Welcome to The Power of She, a new blog series dedicated to featuring women entrepreneurs and leaders. With this series, Crossroads PR hopes to create a platform to help readers better understand the unique challenges that women entrepreneurs face, the opportunities they have created and the lessons they can share with other women who are interested in following the same path. The full series appears on the Crossroads blog
When Melissa Kennedy left a career at Cisco Systems five years ago and set out on her own, she didn’t have a plan. What she did have was a strong desire to create something of her own, as well as passion, tenacity and stamina.
For Melissa (and many others), the decision to become an entrepreneur did not happen overnight; it was an evolution. By most standards, she was successful in her career, having earned a number of promotions and bonuses for her work. However, according to Melissa, her work just never fit. She tried switching jobs, industries and companies, but she was always left feeling frustrated and unfulfilled.
Finally, something snapped, and Melissa decided she had had enough. She couldn’t keep pretending that working for a prestigious tech company and having a lucrative career was enough for her.
“Once I started doing freelance work, working on my own concepts and working the way I wanted to work, it became clear,” Melissa said. “I wasn’t crazy. I was just an entrepreneur!”
Melissa’s entrepreneurial spirit has expressed itself in a few different forms since leaving Cisco but most recently resulted in the creation of 48 Innovate, a consulting firm dedicated to helping corporations generate employee-driven innovation. Now she pulls from her own experience to help others find their “intrapreneurial” spirit by leading innovation events and consulting activities within organizations of all sizes and industries.
I talked with Melissa about her advice for women entrepreneurs, the challenges of being a woman entrepreneur and more.
Q: What unique challenges do women entrepreneurs face (that their male counterparts may not)?
A: Ugh… I hate this question because I am an entrepreneur who happens to be female. I never wanted to admit that it was harder for a woman to be an entrepreneur, although all the data suggests that to be the case. Philosophically, I believe that women have to work “in the wild with men” in the current environment in order to be successful, no matter how fair or unfair the situation.
Q: But you can’t deny there are double standards and expectations when it comes to gender, many of which are very subtle.
A: I have faced my own challenges gaining access to decision makers, having to prove myself and my business at a different standard than male counterparts and not getting the deal because of the bigger perceived risk in hiring a nontraditional choice. And the innovation industry itself presents some unique challenges, because the number one obstacle to innovation is fear—fear of change, fear of failure, etc. I not only have to help decision makers get over the fear of innovation, but also the fear of hiring a woman to lead those efforts.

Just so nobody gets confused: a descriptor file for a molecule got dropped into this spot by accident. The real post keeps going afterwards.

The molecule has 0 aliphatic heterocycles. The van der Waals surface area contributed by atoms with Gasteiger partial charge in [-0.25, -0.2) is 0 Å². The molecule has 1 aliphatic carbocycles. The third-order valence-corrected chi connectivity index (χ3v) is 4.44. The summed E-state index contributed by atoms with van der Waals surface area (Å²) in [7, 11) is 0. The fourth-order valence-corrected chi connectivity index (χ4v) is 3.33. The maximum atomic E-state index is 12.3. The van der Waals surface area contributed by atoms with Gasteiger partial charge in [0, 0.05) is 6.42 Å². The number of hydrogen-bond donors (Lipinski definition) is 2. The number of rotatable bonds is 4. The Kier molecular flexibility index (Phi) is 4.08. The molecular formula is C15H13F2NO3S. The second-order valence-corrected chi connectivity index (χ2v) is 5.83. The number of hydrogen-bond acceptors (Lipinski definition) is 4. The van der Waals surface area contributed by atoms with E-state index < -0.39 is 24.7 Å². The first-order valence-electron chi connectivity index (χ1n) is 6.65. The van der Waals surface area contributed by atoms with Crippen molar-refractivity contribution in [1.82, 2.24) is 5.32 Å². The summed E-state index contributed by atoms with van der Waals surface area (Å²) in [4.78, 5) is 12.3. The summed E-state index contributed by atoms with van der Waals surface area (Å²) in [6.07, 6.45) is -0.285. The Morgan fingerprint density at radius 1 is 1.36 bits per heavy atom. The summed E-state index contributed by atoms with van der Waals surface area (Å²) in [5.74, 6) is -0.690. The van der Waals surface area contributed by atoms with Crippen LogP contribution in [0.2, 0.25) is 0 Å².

Q: What are some of the unique qualities that female entrepreneurs have?
A: Collaboration: Women are masterful collaborators. This is the era of collaboration; there has never been a time in history where collaboration is so important. Leveraging this powerful skill is one of the keys to creating opportunities for females in the future.
Perspective is another advantage I think females have to stand out in innovation. Since men have dominated business throughout history, things are done from that lens. Females have a different experience and perspective, and that is what it takes to drive innovation and deliver change.
Hunger: It hasn’t been that long since females where denied access to college, work, etc., and because of that lack of opportunity, [women have] an innate hunger to participate, prove, achieve. That hunger fuels the chase, the creativity and the gratitude to overcome the inevitable challenges of driving innovation and change.
Q: What advice would you offer to other women entrepreneurs?
A: Letting go is the most incredible superpower you can cultivate. Nothing is fair, and sometimes that lands in your favor, and sometimes not. Letting go of the stories you make up in your head about yourself, the environment, the industry, or men [and] women is key to sanity and success. Letting go of someone else’s idea of success, so you can find yours. I [also] must be vigilant in the pursuit of mastering [letting go]. And some days letting go is easier than others, but it is a constant. It’s a choice, but it is a hard one.
Words of wisdom for other women entrepreneurs (or anyone, really):
“Find your passion and pursue it relentlessly.”
“Learn to say ‘no,’ or in my case, since I am southern and all, ‘no, thank you.’”
“Ditch the guilt; it’s a waste of energy.”
Know an amazing woman entrepreneur whom you think should be considered for this series?